I, like many pagans, was raised Protestant. We were Baptist-like Christians and I was “saved” a couple of times when the pastor asked people to take Jesus into our hearts.
My Dad was a Catholic before he married my Mom, and that affected things a bit. He once took me to Mass, where I spent the entire time playing Eenie Meenie Miney Mo about whether I wanted the man who looked like my Dad sitting behind me or my Dad to be my Dad. I ended up on the other guy, but cheated so I could keep my own Dad. That’s my first church memory. Give me a break, I was four.
Around the same time, I had a poster of two cats on my bedroom door. I saw one of the cats move one morning. No one ever believed me, but looking back, I think that was Freyja making her first check in on me.
I wasn’t ever baptized, because we were from the kind of Christianity that has baptisms much later. Church was weird for me. I really enjoyed participaing in the Christmas pageants. One year, I got to be a lead mouse in A Churchmouse Christmas, and I had a major fever that day, and I performed it anyway. My Mom always said that I still performed with more energy than any of the other kids. Who knows whether that’s true or if it’s just her being a mom, but nevertheless, it shows how I’ve always loved performing. I liked singing the hymns. And every Wednesday we went to Church and memorized Bible verses and played relay races and did little workbooks.
I got in trouble once because they gave us a picture of people eating a picnic on a picnic table near a trash can and told us to circle the things in the picture that God made. So I circled the entire picture. People told me that was the wrong answer because God just made the people and the squirrels and the trees. The people made everything else. I said, “Yeah, but if God made people, then didn’t He also put those ideas in our brains?”
I didn’t much like our Church. Everyone was much, much poorer or much, much older than we were, and so I felt like I didn’t fit in. All of my friends were Catholic, and I didn’t understand why I didn’t get to have a First Communion, too.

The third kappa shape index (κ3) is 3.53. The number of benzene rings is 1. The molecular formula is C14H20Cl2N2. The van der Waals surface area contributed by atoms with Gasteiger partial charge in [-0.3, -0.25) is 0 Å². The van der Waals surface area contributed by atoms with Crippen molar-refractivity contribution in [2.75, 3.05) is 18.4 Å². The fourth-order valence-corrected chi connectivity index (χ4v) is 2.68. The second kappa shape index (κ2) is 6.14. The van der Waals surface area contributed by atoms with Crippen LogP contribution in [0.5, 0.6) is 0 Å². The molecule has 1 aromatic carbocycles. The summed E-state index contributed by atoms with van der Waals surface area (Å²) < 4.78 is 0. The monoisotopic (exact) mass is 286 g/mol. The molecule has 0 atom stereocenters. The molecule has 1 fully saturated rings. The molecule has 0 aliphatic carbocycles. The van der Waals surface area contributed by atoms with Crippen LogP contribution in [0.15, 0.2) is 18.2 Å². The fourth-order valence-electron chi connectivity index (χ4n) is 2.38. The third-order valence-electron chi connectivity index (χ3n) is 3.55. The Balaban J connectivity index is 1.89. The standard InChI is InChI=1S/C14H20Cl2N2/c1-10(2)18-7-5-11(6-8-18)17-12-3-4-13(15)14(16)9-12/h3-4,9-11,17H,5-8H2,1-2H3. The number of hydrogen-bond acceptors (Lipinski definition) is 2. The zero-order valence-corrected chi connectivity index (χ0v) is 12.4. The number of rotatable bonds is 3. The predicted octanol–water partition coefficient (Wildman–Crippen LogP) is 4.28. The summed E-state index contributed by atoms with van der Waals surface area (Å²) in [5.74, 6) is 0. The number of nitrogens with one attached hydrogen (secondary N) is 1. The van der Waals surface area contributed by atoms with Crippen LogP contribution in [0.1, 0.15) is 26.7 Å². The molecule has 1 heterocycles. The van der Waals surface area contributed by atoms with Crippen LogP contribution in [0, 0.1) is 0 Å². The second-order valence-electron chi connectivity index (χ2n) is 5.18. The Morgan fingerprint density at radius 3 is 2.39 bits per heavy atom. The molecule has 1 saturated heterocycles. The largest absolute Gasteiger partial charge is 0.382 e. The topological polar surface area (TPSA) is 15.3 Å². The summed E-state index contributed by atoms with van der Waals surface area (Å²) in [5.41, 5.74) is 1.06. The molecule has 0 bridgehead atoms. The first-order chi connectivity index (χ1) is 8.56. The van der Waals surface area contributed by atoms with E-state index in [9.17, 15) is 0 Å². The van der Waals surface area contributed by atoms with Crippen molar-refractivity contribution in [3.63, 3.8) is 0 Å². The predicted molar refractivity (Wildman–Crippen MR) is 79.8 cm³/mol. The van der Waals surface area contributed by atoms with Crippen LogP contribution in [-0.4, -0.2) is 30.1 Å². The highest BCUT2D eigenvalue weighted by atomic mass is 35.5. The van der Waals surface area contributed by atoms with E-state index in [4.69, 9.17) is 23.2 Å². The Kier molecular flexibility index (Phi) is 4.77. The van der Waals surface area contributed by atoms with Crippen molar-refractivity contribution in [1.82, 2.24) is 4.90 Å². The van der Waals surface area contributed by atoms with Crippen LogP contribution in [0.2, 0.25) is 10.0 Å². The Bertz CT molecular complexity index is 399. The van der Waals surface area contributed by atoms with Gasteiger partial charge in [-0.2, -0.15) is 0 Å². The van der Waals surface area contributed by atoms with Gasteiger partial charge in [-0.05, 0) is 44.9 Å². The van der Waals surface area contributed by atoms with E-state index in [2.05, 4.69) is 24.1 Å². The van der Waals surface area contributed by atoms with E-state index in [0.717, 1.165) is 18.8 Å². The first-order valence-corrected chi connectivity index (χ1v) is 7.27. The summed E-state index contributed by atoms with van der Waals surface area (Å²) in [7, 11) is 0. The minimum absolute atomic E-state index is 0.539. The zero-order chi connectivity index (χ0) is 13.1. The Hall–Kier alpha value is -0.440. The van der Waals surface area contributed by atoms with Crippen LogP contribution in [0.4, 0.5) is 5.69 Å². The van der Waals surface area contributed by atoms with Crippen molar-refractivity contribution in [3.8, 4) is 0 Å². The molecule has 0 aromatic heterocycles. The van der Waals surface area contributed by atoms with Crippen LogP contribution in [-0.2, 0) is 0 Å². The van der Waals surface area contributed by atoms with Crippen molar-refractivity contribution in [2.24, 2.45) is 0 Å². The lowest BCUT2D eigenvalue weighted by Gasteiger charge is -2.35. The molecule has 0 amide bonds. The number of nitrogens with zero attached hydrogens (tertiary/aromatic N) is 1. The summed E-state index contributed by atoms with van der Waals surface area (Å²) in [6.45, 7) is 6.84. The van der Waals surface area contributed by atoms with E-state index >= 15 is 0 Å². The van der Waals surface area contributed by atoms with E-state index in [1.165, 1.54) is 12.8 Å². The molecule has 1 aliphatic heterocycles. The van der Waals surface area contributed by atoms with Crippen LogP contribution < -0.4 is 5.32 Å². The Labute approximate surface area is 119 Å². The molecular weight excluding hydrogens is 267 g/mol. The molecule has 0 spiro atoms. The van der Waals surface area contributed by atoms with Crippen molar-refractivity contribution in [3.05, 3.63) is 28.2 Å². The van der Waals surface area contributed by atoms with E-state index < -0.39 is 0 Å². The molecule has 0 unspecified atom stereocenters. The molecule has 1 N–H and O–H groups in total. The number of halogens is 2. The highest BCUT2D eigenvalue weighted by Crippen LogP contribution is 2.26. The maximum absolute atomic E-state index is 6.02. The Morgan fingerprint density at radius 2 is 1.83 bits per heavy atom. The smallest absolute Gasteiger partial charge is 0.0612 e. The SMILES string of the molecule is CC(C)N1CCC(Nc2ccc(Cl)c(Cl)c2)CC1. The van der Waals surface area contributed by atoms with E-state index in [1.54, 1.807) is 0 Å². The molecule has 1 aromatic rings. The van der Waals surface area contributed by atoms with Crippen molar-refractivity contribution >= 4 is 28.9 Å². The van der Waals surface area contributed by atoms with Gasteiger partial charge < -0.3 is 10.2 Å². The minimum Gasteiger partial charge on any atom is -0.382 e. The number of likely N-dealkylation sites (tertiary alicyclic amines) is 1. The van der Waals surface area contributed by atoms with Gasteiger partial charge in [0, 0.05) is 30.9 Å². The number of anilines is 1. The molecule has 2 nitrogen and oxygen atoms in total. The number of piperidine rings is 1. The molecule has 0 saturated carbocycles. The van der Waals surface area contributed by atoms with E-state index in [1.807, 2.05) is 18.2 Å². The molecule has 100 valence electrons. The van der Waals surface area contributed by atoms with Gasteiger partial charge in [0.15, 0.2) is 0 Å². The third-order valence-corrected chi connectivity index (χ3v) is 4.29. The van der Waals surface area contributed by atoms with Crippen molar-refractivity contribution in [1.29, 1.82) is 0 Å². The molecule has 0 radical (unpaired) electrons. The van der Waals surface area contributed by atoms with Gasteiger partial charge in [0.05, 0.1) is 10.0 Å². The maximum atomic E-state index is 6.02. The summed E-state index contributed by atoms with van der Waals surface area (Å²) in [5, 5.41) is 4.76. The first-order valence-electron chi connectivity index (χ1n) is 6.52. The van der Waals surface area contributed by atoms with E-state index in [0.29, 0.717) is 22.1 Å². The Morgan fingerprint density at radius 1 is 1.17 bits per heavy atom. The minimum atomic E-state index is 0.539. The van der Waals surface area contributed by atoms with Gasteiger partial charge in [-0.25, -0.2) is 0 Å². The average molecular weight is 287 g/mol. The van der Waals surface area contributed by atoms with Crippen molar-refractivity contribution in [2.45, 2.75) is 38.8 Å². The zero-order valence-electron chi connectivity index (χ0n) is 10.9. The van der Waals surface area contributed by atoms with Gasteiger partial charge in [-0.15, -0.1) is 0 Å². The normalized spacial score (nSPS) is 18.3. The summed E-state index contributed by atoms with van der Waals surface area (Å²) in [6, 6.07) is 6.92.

Then we moved to Alabama, and everything changed around. Everyone was a Southern Baptist, and everyone thought it was their business where I went to church. But I didn’t–my parents never got around to finding one in Alabama. I actually lost friends because I didn’t go to church. People actually thought that other Christians went to Hell for being Methodist instead of Baptist. It all rubbed me the wrong way.
I started wondering about sin, too. It never made sense to me. I decided at some point, I think during high school, that sin was the choice to be unhappy. That what God really wanted was for people to live as happy of a life as possible given their circumstances, and the people who went around being unhappy all the time were the ones who went to Hell, not the people who believed different, or lived in Africa and had never heard of Jesus.
I suppose all that probably lead me straight to Freyja’s mysteries.
For college, I moved to the New York State, which, as I mentioned before, is the most amazing place. The Hudson Valley is simply the most beautiful and magical place I have ever lived. My sophomore year I was perusing the internet and found a website on Wicca and it very much piqued my interest. I sort of dropped a hint about being a pagan to my sister and Gent and they were unresponsive, so I forgot about it for a while. But one day I was curious again, so I started reading about it, and I decided that I was going to try. Gent wasn’t necessarily so supportive at first, even telling me I should try Buddhism instead because it’s more peaceful. But I made it my mission to educate him, and I did. By the second day, he was somewhat warmed up to the idea.
A few days into my exploration, I was laying in my bed, and I had a distinct feeling of an energetic snake leaving my solar plexus and exiting my body through my head. At that moment, I knew I would never be a Christian again because the snake of original sin had left me.
Since then, I’ve moved around in paganism a couple times, but I’m here to stay. Freyja is always there for me when I need her. The philosophy of paganism makes so much more sense to me–the world is complex, so why shouldn’t the divine be as well? For me, paganism solves all of the religious problems that Christianity presents–the idea of forcing everyone in the world to be the same as you, the problem of evil, the guilt-ridden lifestyle. I am happy as a pagan and telling my problems to the moon or the plants or the Goddess or even my sexuality and knowing that I am being heard instead of telling a metaphorical being outside of the entire universe. I love that I can explore science, which has always been a subject of great interest to me, without feeling like I’m cheating on my religion. I love being encouraged to form my own ideas and theories about my gods without being a heretic.
I love going to the park and sitting or singing. I love that Freyja teaches me what I had always thought as a child–the point of life is to be filled with joy whenever you can. I had depression problems before her, but she taught me to get myself out of the hole of self-hatred instead of wallowing in it. Freyja shows me the beauty and the joy in life, and paganism allows me to explore.